Culture, Global, Identity, Justice, Politics, Religion

Live free or die

After much anticipation, registration is open for the National Havurah Committee‘s 28th Summer Institute!  Download the full brochure and registration form at .  Register soon for your first choice of classes, and register by April 15 for free cancellation insurance!
The Institute theme is Ve-hayah im shamoa’ tishme’u / If you really listen…”, and the Institute will be August 7-13, 2006, at Franklin Pierce College in the mountains of southern New Hampshire, 90 minutes from Boston.
The National Havurah Committee is a network of diverse individuals and communities dedicated to Jewish living and learning, community building, and tikkun olam (repairing the world).  For nearly 30 years, the NHC has helped Jews across North American envision a joyful grassroots Judaism, and has provided the tools to help people create empowered Jewish lives and communities.  The NHC is nondenominational, multigenerational, egalitarian, and volunteer-run.  The NHC’s flagship program, the week-long Summer Institute, is a unique opportunity for serious study, moving prayer, spirited conversations, late-night jam sessions, singing, dancing, swimming, meditation, and hiking — all in the company of more than 300 people from a wide range of backgrounds.
This year’s courses range from “Men, Women, and Sex in the Talmud” to “Prayer in Judaism and Islam” to “Jewish Conceptions of War Ethics” to “Reading the Talmud as Shakespeare”.  See the full list of courses!  The Institute will also feature special workshops on Friday and Saturday with Ruth Messinger of American Jewish World Service, and community-wide arts programs with our Poretsky Artists-in-Residence, visual artist Kathy Hart and dancer Andrea Hodos.  Every day there is a wide range of traditional and creative prayer options.  The NHC is based on the idea that every teacher is a student and every student is a teacher, so in addition to the full-week courses, any participant can offer a workshop on any topic.
“This sounds great,” you’re saying, “but I’m in my 20s to mid-30s and I can’t afford to go away for a whole week!”  Have no fear!  The Everett Fellows Program provides scholarships to a limited number of first-time Institute participants in their 20s to mid-30s, so you can go for less than $18 a day!  The Everett application information is on page 3 of the brochure (pdf).  Apply soon:  the Everett application deadline is May 1, less than a month away!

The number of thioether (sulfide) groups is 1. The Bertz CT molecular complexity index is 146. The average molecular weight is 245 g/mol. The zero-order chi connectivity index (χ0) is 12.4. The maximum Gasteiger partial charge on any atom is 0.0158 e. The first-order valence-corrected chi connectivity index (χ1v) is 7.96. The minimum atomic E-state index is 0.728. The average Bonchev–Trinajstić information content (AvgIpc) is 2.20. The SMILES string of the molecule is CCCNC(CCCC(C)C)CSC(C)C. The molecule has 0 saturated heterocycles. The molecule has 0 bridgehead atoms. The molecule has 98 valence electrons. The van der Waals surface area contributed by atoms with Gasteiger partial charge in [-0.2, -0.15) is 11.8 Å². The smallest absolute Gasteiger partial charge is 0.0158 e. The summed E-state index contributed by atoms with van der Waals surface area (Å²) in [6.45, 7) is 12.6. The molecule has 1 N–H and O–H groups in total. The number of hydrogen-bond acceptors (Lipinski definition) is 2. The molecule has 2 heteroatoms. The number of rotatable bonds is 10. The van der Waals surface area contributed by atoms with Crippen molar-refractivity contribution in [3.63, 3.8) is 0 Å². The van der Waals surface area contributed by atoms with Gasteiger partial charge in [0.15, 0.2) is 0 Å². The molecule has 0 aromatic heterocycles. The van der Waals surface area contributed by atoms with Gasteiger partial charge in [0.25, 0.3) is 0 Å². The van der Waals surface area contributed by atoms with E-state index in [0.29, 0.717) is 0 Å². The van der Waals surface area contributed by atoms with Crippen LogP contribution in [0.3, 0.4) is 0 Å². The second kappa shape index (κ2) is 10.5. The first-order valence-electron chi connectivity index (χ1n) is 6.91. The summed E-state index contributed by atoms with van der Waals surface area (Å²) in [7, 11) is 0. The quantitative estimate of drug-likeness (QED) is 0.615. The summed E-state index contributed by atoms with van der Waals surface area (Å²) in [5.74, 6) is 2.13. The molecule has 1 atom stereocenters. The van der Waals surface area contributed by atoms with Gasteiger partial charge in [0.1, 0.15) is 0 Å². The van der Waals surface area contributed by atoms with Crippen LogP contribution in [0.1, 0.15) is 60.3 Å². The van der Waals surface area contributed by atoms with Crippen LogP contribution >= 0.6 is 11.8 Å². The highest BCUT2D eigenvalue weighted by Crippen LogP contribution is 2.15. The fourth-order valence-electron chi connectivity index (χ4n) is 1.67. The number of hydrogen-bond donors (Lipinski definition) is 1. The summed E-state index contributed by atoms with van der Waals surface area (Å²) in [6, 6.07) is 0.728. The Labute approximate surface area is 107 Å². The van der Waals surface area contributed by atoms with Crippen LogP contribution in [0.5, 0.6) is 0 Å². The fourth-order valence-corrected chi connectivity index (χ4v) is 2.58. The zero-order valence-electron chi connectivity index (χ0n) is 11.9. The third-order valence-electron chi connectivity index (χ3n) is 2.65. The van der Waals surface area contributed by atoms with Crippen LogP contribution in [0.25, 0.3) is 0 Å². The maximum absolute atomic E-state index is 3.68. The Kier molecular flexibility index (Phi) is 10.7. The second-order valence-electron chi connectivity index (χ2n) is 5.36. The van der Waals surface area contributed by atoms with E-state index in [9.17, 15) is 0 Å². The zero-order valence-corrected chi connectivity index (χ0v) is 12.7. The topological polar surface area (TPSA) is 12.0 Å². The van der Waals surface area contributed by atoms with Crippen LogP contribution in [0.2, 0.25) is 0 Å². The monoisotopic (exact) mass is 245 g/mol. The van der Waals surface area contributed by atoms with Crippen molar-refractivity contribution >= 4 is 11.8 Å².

“This sounds great,” you’re saying, “but I can’t take that much time off work!”  Again, have no fear.  All are welcome to join the Institute community for a rocking and restful Shabbat.  (However, be aware that the Everett Fellowship is only available to people who are coming for the whole week.)
“This sounds great,” you’re saying, “but I have children, and I can’t afford to bring all of them!”  Yet again, have no fear.  The Albin Family Foundation is providing a generous subsidy to make it possible for families to attend the Institute.  The young ones can participate in the NHC  Children’s Camp during the day.
Full disclosure:  I’m co-chairing this year’s Institute planning committee.  And I’m hoping that the Jewschool community will be well-represented there, to continue these online discussions in person, and to work together to catalyze all the independent Jewish projects that we’re working on.  Register now!

7 thoughts on “Live free or die

  1. I would love to go… but the price is prohibitive. It seems odd that the “post-college” crowd can apply for funding while those of us in school cannot. And if it comes to putting my meager summer pay cheques towards tuition or what would be a rockin’ Institute… Well, sadly, the former wins.

  2. Feygele, are you who I think you are? If so, then you’re totally eligible for the Everett Fellows. It’s for post-“college age” (defined vaguely), regardless of whether one is currently enrolled as a student. (And just in the way of explanation, I think the Everett Foundation chose to target the grant the way they did is because there were already a lot of Jewish opportunities available for the 18-22 set, but not as many for the next demographic up. Now there are more things going on for that age group, many of which have been catalyzed by the Everett program.)
    And if you’re not who I think you are (or for anyone else out there), there are other opportunities for work-study and financial aid. No one should be kept away from the Institute for financial reasons. Email [email protected] to work something out. I hope to see you this summer!

  3. Yup, BZ, I am who you think I am… Thanks for clarifying it for me (and whoever else reads these comments).

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